Cox climbs three notches on 2013 DiversityInc's Top 50 Companies for Diversity List


Digital and Radio Facts: Radio Facts: coxCox Communications was recognized as one of the DiversityInc Top 50 Companies for Diversity for the eighth time. For the last seven years, Cox has ranked in the top 25, with a ranking of No. 22 this year, up from No. 25 in 2012.

Cox was further heralded for its diversity leadership with a No. 4 ranking in the DiversityInc Top 10 Companies for Blacks.

“Diversity and inclusion are core values that are woven into every aspect of Cox’s culture and business operations,” said Steve Rizley, Senior Vice President & General Manager, Cox Communications-Southwest Region. “We strive to have an employee base that mirrors the communities we serve.”

Cox’s inclusion on these prestigious lists can be attributed to the comprehensive approach it takes to diversity, which includes ensuring the company is not only inclusive in hiring and retaining employees, but also in its supplier relationships, community outreach and the products and services it offers.

“Additionally, we pride ourselves on promoting diversity beyond the walls of Cox, through our support of nonprofits such as Boys & Girls Clubs, YMCA, Diversity Leadership Alliance, Valle Del Sol and the NAACP’s Freedom Fund that builds strong partnerships in our community every day,” said Rizley.

DiversityInc 2013 survey results show that Top 50 companies have:

76% more Blacks, Latinos and Asians on their boards of directors than the Fortune 500
54% more women on their boards of directors than the Fortune 500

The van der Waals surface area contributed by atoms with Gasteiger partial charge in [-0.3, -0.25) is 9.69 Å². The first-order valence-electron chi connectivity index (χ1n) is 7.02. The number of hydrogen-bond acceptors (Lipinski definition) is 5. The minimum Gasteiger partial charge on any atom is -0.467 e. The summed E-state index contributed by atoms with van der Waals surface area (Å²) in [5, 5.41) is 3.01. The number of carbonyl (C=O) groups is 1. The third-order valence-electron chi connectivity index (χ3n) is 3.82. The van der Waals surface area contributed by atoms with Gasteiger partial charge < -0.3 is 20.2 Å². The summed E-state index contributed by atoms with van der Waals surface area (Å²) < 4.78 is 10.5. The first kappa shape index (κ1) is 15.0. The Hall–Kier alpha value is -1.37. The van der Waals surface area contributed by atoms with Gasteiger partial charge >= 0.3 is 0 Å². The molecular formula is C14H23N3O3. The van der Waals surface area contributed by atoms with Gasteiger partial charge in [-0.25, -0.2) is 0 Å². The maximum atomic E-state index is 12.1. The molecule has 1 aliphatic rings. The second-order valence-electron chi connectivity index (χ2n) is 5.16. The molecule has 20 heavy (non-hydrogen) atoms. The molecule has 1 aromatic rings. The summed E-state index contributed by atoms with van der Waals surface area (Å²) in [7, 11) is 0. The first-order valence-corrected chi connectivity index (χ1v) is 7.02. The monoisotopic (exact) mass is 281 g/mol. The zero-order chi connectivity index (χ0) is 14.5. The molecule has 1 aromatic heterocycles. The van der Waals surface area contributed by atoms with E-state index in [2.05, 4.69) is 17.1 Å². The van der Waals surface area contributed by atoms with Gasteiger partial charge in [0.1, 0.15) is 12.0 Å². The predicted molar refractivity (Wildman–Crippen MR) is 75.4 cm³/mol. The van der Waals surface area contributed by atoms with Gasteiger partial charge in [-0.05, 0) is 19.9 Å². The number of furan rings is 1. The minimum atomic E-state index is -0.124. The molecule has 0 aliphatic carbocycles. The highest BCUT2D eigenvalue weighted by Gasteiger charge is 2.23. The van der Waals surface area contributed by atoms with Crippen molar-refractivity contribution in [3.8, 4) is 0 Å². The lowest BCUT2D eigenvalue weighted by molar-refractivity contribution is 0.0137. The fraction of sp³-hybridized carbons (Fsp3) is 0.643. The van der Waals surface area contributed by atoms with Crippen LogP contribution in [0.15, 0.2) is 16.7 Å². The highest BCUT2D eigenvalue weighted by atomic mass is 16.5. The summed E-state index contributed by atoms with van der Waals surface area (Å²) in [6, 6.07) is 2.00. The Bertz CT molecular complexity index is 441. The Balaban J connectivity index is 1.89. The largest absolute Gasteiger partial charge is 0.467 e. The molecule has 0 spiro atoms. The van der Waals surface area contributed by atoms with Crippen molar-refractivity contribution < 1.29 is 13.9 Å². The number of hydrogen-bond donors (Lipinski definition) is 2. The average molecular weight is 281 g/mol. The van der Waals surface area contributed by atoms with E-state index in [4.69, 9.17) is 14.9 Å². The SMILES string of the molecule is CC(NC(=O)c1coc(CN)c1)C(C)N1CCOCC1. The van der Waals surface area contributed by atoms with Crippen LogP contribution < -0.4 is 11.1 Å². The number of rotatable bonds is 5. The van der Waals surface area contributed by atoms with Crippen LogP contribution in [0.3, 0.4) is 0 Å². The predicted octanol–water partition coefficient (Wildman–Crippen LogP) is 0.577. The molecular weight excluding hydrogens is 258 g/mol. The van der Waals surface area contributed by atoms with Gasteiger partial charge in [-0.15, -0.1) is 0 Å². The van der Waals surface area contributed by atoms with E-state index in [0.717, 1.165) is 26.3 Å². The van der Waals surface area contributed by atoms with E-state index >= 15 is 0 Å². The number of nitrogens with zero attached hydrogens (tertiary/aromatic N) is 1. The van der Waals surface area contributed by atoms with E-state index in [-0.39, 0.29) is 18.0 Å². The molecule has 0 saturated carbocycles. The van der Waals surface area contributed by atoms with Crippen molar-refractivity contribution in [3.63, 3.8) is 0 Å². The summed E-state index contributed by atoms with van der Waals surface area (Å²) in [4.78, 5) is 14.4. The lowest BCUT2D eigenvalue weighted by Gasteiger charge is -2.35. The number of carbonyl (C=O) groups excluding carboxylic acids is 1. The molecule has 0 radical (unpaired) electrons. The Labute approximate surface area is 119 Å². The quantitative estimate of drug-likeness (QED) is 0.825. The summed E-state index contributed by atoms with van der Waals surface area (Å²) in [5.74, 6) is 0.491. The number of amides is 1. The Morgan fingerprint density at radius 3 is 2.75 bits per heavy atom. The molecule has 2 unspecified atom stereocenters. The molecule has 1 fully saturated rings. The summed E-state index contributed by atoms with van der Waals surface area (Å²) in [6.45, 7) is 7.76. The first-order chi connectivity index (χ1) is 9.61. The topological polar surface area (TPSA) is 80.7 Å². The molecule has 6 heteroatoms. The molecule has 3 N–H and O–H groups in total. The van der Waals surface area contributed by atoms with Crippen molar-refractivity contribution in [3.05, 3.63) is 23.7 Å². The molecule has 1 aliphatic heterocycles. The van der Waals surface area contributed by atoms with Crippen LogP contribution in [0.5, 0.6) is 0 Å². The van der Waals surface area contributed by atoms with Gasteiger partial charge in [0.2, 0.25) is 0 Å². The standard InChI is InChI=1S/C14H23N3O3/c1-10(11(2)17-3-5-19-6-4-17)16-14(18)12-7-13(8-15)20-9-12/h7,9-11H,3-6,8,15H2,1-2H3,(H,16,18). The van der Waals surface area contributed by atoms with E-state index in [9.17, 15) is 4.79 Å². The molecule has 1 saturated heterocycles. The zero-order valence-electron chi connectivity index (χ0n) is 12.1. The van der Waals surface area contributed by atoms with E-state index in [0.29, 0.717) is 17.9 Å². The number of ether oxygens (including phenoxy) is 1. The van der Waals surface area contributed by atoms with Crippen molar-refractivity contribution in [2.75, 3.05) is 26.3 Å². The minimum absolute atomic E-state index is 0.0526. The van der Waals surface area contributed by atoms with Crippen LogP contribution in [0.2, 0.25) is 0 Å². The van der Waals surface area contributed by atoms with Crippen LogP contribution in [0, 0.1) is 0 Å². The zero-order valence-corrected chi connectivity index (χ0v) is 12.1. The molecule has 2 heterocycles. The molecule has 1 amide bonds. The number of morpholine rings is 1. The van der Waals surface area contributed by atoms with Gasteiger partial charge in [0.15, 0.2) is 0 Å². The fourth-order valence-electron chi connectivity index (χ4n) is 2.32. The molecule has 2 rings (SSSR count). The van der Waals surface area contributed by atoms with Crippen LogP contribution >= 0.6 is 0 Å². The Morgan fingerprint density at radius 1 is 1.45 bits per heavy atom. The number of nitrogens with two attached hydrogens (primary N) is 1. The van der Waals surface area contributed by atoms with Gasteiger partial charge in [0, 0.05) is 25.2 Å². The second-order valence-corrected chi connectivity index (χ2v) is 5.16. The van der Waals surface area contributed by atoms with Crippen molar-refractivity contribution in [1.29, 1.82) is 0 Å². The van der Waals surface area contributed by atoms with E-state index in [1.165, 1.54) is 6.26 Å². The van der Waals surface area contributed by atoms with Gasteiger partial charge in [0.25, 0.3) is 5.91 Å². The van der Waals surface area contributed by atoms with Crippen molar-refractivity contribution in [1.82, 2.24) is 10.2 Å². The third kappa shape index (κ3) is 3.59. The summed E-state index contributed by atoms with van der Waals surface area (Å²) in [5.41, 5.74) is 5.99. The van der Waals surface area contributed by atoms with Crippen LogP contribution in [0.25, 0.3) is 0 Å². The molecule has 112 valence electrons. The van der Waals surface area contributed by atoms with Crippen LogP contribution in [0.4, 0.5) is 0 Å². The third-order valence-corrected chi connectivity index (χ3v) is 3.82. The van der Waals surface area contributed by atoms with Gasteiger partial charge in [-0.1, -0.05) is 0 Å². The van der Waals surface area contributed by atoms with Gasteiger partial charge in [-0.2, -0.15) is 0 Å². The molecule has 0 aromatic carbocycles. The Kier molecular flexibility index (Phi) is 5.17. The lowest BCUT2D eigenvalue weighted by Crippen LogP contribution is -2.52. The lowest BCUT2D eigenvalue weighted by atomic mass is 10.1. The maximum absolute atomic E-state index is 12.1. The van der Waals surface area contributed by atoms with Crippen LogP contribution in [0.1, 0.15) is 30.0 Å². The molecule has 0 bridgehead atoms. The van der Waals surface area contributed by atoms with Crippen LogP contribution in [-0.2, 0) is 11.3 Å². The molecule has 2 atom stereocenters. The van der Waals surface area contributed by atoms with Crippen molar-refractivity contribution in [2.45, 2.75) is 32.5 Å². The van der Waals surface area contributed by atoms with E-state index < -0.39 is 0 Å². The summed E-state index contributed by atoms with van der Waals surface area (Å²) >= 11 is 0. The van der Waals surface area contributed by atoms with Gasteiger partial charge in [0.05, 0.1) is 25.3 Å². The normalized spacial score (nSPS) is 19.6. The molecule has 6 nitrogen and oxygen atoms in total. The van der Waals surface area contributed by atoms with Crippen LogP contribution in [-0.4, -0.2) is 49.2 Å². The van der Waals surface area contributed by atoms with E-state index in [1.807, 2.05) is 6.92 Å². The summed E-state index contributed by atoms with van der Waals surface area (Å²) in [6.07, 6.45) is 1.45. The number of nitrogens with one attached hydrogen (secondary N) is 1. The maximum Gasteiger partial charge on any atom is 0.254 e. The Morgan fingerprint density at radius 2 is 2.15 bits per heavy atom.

43% more women in the top level (CEO and direct reports) than the Fortune 500
16.6% more Blacks, Latinos and Asians in the top level (CEO and direct reports) than the Fortune 500
14 times more CEOs who are Black, Latino or Asian than the Fortune 500 (16% of Top 50 CEOs are Black, Latino or Asian vs. 1.2% for the Fortune 500)
In addition, DiversityInc notes that Top 50 companies have 51% more employees in resource groups than they did five years ago and donated 53% more to multicultural charities than they did five years ago.

SOURCE Cox Communications


  1. That all sounds great on paper!! I would like to ask Cox Radio why it’s San Antonio office is almost “Lilly White” and none of their on air personalities here are African-American? Why do they refuse to hire any African-Americans? I’ve applied and I’ve worked on the air in markets including Washington, DC, (WHUR, WMMJ) Cleveland, OH (WJMO) and Columbus, OH (WVKO) and Norfolk (WOWI), Hampton VA (WHOV). and I can’t get any response from them. It’s not like they can’t find any qualified candidates. Why out of seven local stations that they own here in San Antonio are none of them catering to an African-American
    audience? Why do they continue refuse to allow an Urban Adult Formatted radio station to exist down here? I own an online radio station ( and I’ve tried to get someone’s attention there at Cox Radio and iHeartmedia (formerly Clear Channel) to give my radio station’s format (Old school R&B, New R&B, with some Smooth Jazz and Gospel on Sunday) consideration and a chance as a format here. You can’t tell me that Hispanics and Blacks don’t listen to old school music because I know better! Cox needs to diversity the monopoly of station formats in this market. I can’t even get as much as a return phone call from anyone!!. Diversity on paper is one thing, but I’m not seeing it in this part of the real world!! I would really appreciate it if RFFocus can help me to have someone in a decision making position at Cox Radio to call me. I would love to pitch it to someone there who would consider letting me implement it on 106.7 , the local FM radio station here that has changed it’s format several times in the last five years without much success and it continues to fail. Call me: (210) 440-3968 John Hairston, I’ll be waiting but not holding my breath.


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